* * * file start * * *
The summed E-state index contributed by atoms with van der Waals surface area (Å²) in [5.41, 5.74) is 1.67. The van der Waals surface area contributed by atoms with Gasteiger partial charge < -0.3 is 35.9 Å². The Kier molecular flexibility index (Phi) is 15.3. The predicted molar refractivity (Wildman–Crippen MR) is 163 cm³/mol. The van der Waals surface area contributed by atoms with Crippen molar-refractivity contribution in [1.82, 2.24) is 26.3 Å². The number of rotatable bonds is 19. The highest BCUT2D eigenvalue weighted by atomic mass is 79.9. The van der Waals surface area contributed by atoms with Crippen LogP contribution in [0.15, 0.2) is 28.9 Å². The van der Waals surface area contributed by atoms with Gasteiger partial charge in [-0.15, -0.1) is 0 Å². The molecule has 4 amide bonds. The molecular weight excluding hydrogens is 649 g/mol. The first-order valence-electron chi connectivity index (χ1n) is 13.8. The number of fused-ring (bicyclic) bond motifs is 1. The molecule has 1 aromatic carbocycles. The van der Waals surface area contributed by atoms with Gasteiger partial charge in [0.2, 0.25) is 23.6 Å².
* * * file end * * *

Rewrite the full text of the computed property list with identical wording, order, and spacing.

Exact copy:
The summed E-state index contributed by atoms with van der Waals surface area (Å²) in [5.41, 5.74) is 1.67. The van der Waals surface area contributed by atoms with Gasteiger partial charge < -0.3 is 35.9 Å². The Kier molecular flexibility index (Phi) is 15.3. The predicted molar refractivity (Wildman–Crippen MR) is 163 cm³/mol. The van der Waals surface area contributed by atoms with Crippen molar-refractivity contribution in [1.82, 2.24) is 26.3 Å². The number of rotatable bonds is 19. The highest BCUT2D eigenvalue weighted by atomic mass is 79.9. The van der Waals surface area contributed by atoms with Crippen LogP contribution in [0.15, 0.2) is 28.9 Å². The van der Waals surface area contributed by atoms with Gasteiger partial charge in [-0.15, -0.1) is 0 Å². The molecule has 4 amide bonds. The molecular weight excluding hydrogens is 649 g/mol. The first-order valence-electron chi connectivity index (χ1n) is 13.8. The number of fused-ring (bicyclic) bond motifs is 1. The molecule has 1 aromatic carbocycles. The van der Waals surface area contributed by atoms with Gasteiger partial charge in [0.2, 0.25) is 23.6 Å².